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Medicine, polar exploration and ‘a laikiesopie’

Since 1994 Bark EUROPA has sailed with an international crew; all part of the worldwide EUROPA family and every member has their own story to tell. This is the story of Adrián, who sails on Bark EUROPA as ships doctor and who ended up living in El Chalten due to COVID.
Imagine a ship, a big one, classic style, with three masts. Imagine the square rig, full of lines falling from the rigging on both sides. I know, it might seem a bit confusing but isn’t it beautiful? There can be as many details as you like. Plenty of sails of different sizes and shapes, pins all along the rail, and even a beautiful figurehead at the front of the bowsprit. Now, visualise yourself standing on the foredeck, surfing the waves well clipped onto your harness. Feel the cold breeze in your nose and your eyes. The rest of your body is well covered with layers of clothes, it’s cold, windy and wet, but you don’t want to get inside the deckhouse. You can’t stop staring at the horizon. The full moon is rising right behind the glaciers, reflecting on the calm ocean and you are gazing at Antarctica for the first time! After such a long time waiting for this journey, after the adventurous and infamous Drake Passage, there you are, reaching the White Continent on Bark Europa’s deck.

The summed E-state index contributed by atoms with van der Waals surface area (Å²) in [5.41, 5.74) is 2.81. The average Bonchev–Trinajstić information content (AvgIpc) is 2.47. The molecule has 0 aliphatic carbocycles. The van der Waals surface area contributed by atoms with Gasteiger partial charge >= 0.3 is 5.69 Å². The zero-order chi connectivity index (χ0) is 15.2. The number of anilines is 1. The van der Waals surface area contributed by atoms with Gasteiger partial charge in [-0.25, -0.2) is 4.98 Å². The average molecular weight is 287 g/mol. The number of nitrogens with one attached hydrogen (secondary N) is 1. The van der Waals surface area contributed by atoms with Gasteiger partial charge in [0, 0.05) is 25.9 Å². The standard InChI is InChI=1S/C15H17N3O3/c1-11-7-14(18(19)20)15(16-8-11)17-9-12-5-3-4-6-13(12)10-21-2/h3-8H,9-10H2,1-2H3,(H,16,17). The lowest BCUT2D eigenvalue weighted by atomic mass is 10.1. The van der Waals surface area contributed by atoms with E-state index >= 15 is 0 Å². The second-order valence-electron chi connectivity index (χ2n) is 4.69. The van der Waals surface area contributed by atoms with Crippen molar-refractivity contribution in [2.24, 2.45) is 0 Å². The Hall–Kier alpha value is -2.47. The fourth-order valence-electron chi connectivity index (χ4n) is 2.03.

There are a few images that remained stuck into my mind, and today I wanted to share this one with you. Hi, I am Adrián, and I have been on board Europa for the past couple of Antarctic seasons as a ship’s doctor. How did I end up there? Well, that’s a long story...

I can’t imagine my life without travelling. My first memories as a little kid were playing with a globe, reading about great explorers and dreaming of all the places I might go one day, with special affection about wild and remoteness. It wasn’t until the university years when I started discovering the world, sometimes travelling alone, sometimes involved in health or development projects in very diverse countries of Africa, Asia or the Americas… I really enjoyed those times and it definitely was a great start, but when I heard about Bark Europa and the chance to join polar expeditions in the far south, combining medicine and polar exploration… wow, that was a different topic! This image became very powerful in my mind and I suddenly realized that I was about to leave behind my previous life in the Canary Islands to fully engage with a different world.